Taxi bosses in the Western Cape are looking to raise taxi fares by between 10 and 14 percent following the record fuel price hike at midnight on Tuesday.

But bus fares on Golden Arrow buses will remain at current levels as the company indicated it would not raise prices.

At midnight on Tuesday 4 September the price of petrol was raised by 93c and diesel by 69c per litre across the country.

The price of illuminating paraffin, predominantly used by poor household for cooking and heating, also rose by 73c per litre.

President of the Cape Chamber of Commerce, Michael Bagraim, said the Chamber understood why taxi owners had to increase fares although it meant some people might struggle to afford their monthly transport costs if their wages were not increased.

“The petrol spike is the most enormous spike we have ever seen. It comes at a time when businesses, consumers and commuters are already on their knees begging for relief from enormous increases in everything we eat,” said Bagraim.

The South African National Taxi Council (Santaco) Western Cape branch spokesperson Robert Langebarie said their 152 affiliated taxi associations were likely to raise taxi fares between 10 percent and 14 percent.

Langebarie said fare adjustment would depend on the taxi association routes and areas.

He said posters alerting commuters about the increase would be placed on taxi windows, with commuters given a seven day notice.

“We are definitely going to increase our prices,” said Langebarie.

He was unable to say exactly when fares would increase as it would depend on individual taxi associations.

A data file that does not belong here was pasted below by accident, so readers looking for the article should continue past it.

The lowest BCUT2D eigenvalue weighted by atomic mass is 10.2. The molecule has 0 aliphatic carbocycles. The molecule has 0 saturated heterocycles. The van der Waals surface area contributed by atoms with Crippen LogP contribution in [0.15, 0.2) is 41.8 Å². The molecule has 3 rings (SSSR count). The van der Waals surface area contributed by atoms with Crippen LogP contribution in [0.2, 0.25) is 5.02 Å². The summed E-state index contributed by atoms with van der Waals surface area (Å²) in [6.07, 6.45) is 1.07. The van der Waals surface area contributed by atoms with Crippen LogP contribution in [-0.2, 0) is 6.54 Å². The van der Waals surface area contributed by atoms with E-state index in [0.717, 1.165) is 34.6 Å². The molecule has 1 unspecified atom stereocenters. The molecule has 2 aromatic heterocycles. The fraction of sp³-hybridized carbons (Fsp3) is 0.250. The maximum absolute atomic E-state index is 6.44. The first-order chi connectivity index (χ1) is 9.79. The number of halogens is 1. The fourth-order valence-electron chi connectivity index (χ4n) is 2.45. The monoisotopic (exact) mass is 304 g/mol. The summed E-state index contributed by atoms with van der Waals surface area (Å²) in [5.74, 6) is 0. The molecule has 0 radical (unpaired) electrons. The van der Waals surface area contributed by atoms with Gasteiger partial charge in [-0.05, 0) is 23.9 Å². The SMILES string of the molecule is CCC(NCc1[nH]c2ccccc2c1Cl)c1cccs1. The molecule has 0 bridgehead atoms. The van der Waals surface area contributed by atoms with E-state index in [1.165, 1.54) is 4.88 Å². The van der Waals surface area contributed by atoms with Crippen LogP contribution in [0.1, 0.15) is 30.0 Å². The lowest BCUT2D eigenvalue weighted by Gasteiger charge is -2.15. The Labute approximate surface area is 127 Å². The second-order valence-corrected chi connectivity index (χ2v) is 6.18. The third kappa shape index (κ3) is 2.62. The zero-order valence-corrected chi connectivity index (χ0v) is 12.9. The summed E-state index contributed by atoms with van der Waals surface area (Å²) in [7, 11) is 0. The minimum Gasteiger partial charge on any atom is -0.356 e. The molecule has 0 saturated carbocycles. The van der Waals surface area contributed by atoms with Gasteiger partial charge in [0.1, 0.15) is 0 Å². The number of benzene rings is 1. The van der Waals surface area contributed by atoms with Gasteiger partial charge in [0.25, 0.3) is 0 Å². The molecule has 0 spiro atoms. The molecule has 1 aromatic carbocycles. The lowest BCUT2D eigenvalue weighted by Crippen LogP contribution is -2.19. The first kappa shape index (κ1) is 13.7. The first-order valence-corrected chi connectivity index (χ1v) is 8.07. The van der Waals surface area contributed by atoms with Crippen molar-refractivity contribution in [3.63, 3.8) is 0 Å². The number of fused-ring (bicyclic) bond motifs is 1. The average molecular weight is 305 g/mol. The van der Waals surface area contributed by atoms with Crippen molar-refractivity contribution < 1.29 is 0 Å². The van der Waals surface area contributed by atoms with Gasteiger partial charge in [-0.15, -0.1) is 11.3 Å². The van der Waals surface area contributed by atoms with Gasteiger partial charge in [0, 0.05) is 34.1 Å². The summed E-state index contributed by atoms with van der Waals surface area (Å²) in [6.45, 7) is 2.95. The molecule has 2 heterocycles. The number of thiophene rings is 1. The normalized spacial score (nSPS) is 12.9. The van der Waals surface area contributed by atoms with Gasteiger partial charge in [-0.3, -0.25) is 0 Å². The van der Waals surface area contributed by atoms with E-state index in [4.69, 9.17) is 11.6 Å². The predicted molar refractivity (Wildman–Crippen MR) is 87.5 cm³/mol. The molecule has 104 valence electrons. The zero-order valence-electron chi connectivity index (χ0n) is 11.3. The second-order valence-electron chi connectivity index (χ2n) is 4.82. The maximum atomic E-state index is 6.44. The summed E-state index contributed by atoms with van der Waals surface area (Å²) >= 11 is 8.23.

Golden Arrow Bus Service spokesperson Bronwen Dyke said the company would be compelled to institute measures to absorb the fuel prices but at the moment “no adjustment in fares will be implemented”.

“Diesel is the single biggest expense item other than wages and the substantial price hike will inevitably place pressure on the company’s operating margins,” said Dyke.

She said the company remained conscious of the effect of increased transport costs on consumers and therefore continuously endeavoured to absorb rising costs through effective cash management, stringent cost controls and a process of quality management.

Bagraim said business could not simply pass their increased overheads onto consumers who were not able to absorb them.

As a result, “businesses would be facing the possibility of bankruptcy and insolvency”, he said

Atlantis’s Blaauwberg Taxi Association (BTA) chair Christy Prins said his association was definitely going to hike its fare prices but needed to work out how much extra it would cost them to run their business.

“When petrol goes up everything goes up, tyres, vehicle servicing…everything goes up,” said Prins.

Source: All Africa – Peter Luhanga